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Heat Island Effect

Posted by
Alfredo J. Martiz J. (Panama City, Panama) on 3 September 2007 in Art & Design.

Two weeks ago I was asked to make a graphic or image representing the Heat Island Effect, I started to think about how to do it and made sketches of different ideas that came into my mind, this is the idea I liked most so I made a 3d Model. It was fun working on this concept of a serious problem of our cities.
Note: What you see is not a photo but a render of a 3D model.
This Image shows a scale model city inside a glass bowl, the extreme heat that affects this fictional city is produced by a microwave.

I hope you like it, please let me know what you think and continue reading for more information about the heat island effect. Thank you for your visits and comments!

The term "heat island" refers to a metropolitan area which is significantly warmer than its surroundings. The temperature difference usually is larger at night than during the day and larger in winter than in summer, and is most apparent when winds are weak.

Heat islands form as cities replace natural land cover with pavement, buildings, and other infrastructure. These changes contribute to higher urban temperatures in a number of ways:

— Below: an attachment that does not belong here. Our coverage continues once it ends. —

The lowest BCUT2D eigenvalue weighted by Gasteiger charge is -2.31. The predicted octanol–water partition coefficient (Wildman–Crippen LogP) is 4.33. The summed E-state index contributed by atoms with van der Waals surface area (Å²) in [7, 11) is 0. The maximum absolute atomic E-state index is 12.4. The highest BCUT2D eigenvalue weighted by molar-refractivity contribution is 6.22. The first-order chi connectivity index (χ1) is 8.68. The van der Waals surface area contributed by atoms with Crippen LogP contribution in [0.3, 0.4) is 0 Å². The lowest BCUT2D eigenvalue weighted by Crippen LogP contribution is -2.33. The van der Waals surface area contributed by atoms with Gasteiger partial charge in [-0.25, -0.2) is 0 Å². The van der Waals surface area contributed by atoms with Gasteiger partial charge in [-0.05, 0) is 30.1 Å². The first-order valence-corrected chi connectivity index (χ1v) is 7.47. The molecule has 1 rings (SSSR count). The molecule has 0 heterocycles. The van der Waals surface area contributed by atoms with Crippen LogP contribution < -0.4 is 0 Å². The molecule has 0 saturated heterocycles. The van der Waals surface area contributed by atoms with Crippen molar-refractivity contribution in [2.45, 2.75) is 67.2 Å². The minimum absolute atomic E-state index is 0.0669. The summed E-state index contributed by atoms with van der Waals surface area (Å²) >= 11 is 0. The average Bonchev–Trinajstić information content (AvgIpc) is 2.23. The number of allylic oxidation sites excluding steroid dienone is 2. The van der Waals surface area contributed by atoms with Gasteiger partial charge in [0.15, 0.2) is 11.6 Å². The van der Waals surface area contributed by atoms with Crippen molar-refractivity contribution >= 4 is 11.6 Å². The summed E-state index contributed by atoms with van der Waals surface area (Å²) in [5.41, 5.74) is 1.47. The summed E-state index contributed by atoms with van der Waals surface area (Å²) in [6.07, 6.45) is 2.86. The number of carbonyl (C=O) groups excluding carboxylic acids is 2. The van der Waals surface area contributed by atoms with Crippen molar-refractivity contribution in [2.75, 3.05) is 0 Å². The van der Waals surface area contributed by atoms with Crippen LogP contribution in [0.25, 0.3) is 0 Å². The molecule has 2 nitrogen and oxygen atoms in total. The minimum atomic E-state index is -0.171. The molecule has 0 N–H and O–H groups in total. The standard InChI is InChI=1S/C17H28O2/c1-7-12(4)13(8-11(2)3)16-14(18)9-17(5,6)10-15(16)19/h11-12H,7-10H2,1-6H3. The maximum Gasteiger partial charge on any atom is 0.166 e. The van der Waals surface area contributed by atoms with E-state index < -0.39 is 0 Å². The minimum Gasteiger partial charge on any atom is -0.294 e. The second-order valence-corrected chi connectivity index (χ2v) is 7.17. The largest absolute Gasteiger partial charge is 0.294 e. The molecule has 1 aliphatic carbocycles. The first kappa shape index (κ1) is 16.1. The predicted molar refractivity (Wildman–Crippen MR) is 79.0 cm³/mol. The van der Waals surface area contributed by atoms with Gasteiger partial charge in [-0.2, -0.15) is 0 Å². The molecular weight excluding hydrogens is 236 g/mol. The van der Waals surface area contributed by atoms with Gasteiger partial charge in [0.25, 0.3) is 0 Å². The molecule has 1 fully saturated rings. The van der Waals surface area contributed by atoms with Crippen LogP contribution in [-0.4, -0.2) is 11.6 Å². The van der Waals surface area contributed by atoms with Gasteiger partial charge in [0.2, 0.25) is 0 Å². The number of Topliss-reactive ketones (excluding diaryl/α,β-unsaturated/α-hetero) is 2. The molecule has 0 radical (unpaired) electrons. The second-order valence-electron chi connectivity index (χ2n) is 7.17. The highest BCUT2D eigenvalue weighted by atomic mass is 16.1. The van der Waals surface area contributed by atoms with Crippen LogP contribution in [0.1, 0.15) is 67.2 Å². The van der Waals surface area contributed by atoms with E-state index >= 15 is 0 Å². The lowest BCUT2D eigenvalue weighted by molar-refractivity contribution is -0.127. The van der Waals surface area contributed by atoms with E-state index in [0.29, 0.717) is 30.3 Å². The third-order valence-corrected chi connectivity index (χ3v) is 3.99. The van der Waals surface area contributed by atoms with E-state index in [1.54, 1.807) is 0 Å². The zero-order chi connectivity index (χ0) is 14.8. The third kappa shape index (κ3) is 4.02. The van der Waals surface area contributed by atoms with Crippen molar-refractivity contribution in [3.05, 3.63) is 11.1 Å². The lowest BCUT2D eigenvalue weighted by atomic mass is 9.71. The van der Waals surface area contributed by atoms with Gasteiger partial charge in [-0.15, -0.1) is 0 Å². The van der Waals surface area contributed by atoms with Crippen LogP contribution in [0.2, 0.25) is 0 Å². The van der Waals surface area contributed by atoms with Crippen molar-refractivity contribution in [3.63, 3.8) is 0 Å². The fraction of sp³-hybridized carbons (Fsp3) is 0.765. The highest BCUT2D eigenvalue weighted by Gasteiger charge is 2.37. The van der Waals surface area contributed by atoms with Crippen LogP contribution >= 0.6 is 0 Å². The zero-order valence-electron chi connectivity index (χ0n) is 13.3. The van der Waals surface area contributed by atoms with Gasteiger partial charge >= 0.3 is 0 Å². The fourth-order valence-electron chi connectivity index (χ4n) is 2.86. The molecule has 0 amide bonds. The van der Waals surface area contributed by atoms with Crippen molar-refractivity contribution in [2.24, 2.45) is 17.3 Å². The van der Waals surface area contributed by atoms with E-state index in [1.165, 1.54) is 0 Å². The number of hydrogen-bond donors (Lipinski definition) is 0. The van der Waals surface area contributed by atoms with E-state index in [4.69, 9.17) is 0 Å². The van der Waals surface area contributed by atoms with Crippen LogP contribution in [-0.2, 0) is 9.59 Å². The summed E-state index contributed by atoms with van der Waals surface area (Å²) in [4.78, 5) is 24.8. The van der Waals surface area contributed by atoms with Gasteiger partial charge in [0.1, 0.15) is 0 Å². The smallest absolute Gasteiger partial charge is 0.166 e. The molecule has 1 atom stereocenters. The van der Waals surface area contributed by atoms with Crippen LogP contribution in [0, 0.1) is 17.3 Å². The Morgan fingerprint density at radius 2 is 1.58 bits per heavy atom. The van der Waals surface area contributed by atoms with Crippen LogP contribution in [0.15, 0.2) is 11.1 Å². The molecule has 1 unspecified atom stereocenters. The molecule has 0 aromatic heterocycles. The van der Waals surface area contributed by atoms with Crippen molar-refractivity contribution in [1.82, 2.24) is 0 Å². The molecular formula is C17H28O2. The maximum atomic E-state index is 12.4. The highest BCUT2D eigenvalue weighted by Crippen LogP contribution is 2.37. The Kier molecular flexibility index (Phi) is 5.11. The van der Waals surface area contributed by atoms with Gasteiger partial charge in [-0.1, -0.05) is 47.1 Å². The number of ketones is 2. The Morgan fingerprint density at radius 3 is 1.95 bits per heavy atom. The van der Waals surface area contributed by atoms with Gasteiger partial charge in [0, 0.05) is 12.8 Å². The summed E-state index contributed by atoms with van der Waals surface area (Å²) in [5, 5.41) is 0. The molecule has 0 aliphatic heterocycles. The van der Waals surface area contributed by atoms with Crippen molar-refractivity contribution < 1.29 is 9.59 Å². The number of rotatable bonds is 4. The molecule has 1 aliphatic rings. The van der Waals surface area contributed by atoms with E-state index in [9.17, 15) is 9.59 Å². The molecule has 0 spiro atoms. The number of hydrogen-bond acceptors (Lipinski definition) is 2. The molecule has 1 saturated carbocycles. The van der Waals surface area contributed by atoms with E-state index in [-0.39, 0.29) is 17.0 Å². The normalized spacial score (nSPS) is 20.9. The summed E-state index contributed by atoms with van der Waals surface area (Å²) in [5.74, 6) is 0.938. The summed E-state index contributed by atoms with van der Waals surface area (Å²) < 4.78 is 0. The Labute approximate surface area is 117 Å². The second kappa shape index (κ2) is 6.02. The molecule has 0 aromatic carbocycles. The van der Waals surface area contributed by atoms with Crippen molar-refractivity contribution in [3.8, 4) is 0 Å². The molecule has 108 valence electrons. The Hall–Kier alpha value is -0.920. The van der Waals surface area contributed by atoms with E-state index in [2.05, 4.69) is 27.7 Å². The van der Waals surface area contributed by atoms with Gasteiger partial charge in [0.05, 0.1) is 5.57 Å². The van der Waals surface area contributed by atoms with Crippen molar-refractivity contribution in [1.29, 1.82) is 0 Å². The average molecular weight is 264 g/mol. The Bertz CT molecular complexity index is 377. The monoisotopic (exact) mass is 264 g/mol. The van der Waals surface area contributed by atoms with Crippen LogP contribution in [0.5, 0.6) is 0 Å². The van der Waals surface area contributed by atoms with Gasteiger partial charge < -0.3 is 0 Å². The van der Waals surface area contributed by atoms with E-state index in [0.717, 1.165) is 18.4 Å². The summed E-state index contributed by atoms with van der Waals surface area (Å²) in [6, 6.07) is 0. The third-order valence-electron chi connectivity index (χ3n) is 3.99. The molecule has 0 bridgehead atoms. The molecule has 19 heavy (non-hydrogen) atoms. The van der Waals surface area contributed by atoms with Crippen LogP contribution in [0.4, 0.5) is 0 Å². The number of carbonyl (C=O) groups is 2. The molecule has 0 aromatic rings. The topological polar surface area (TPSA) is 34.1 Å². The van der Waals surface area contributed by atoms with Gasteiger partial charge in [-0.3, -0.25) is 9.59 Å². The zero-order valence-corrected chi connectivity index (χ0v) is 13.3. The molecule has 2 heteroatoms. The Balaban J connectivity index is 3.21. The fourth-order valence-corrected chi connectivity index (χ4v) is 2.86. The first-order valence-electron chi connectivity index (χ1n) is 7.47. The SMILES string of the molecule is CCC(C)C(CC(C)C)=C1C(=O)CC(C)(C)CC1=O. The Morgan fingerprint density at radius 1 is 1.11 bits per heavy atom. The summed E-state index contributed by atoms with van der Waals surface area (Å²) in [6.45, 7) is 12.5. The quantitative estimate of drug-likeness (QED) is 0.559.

- Displacing trees and vegetation minimizes the natural cooling effects of shading and evaporation of water from soil and leaves (evapotranspiration).
-Tall buildings and narrow streets can heat air trapped between them and reduce air flow.
-Waste heat from vehicles, factories, and air conditioners may add warmth to their surroundings, further exacerbating the heat island effect.
In addition to these factors, heat island intensities depend on an area's weather and climate, proximity to water bodies, and topography.

Heat islands can occur year-round during the day or night. Urban-rural temperature differences are often largest during calm, clear evenings. This is because rural areas cool off faster at night than cities, which retain much of the heat stored in roads, buildings, and other structures. As a result, the largest urban-rural temperature difference, or maximum heat island effect, is often three to five hours after sunset.

There are a number of steps that communities can take to lessen the impacts of heat islands. These "heat island reduction strategies" include:
-Installing cool or vegetated green roofs;
-Planting trees and vegetation; and
-Switching to cool paving materials.

Source: Wikipedia, Heat Island Effect

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